I'm absolutely THRILLED with the level of work John did on this- I was really only able to ride 100 M or so- it was cold and dark. And cold.

    There's a few things I still need to work out and address a few preference things- John was having problems getting the Simplex badge stick on the FD (so THAT'S why you see so many without badges), need to get the fancy Dura Ace/Ultegra cable stops, pannier hooks on the drop outs, probably cross over the brake cables, bring the saddle nose up a touch. Do a few paint chip touch ups and I'll probably outline the lugs too- using gold paint.

    Overall- it's a beautiful bike and John did a BEAUTIFUL job of cleaning it up and putting it together.







    *Recipient of the 2006 Time Magazine "Man Of The Year" Award*

    "Go that way, really fast, if something gets in your way- turn." Charles DeMar

  19. #19
    Senior Member Velocivixen's Avatar
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    @ The Golden Boy - your Trek bike rehab turned out gorgeously! Inspires me on many levels. Quick question about the use of NOS Accushift shifter cable housing. I don't want to get off topic, so quick answer or refer me elsewhere please. I have a bike which how has Accushift friendly rear derailleur & freewheel, and am toying with the idea of getting some Accushift 6 speed shifters. What are the benefits of using "Accushift" cables or housing vs modern? Thanks. I love his website and have spent hours looking over his rehabs.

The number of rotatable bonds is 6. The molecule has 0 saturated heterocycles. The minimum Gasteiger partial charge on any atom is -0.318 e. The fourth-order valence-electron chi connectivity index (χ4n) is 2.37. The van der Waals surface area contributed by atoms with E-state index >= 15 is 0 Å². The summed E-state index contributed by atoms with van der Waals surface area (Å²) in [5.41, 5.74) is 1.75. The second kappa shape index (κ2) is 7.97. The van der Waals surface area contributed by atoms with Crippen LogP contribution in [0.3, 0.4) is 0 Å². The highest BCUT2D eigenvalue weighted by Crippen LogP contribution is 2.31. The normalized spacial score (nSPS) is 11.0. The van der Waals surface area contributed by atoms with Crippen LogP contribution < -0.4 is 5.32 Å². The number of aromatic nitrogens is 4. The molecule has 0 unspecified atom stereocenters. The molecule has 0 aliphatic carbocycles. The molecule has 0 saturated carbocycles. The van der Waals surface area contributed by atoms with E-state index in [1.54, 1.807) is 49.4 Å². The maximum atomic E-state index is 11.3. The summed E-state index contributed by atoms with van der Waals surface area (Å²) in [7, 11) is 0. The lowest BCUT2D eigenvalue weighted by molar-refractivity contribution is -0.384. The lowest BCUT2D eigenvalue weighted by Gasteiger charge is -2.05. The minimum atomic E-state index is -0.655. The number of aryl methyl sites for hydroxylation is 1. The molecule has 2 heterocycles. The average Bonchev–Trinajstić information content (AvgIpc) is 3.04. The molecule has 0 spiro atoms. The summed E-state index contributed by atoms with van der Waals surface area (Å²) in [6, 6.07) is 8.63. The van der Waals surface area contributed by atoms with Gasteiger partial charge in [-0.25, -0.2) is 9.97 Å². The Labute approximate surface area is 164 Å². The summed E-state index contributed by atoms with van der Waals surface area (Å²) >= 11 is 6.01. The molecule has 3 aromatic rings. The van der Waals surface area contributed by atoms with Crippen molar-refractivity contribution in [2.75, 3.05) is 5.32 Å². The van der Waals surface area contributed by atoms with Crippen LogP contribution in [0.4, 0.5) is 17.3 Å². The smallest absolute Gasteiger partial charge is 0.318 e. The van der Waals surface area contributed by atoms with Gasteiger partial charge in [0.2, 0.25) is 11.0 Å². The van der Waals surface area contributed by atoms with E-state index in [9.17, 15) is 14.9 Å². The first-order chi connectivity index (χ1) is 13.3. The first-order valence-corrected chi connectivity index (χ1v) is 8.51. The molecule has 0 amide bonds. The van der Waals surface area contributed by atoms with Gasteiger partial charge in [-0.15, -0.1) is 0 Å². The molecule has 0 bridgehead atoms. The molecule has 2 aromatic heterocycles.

20. #20
    NT... Big Difference...
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    Quote Originally Posted by Velocivixen View Post
    @ The Golden Boy - your Trek bike rehab turned out gorgeously! Inspires me on many levels. Quick question about the use of NOS Accushift shifter cable housing. I don't want to get off topic, so quick answer or refer me elsewhere please. I have a bike which how has Accushift friendly rear derailleur & freewheel, and am toying with the idea of getting some Accushift 6 speed shifters. What are the benefits of using "Accushift" cables or housing vs modern? Thanks. I love his website and have spent hours looking over his rehabs.
    Hi Velocivixen-

    Thanks! The only reason I'm using Accushift housing is because I'm using friction shifting. It's really only for the cache of the "SunTour Accushift" writing on the housing.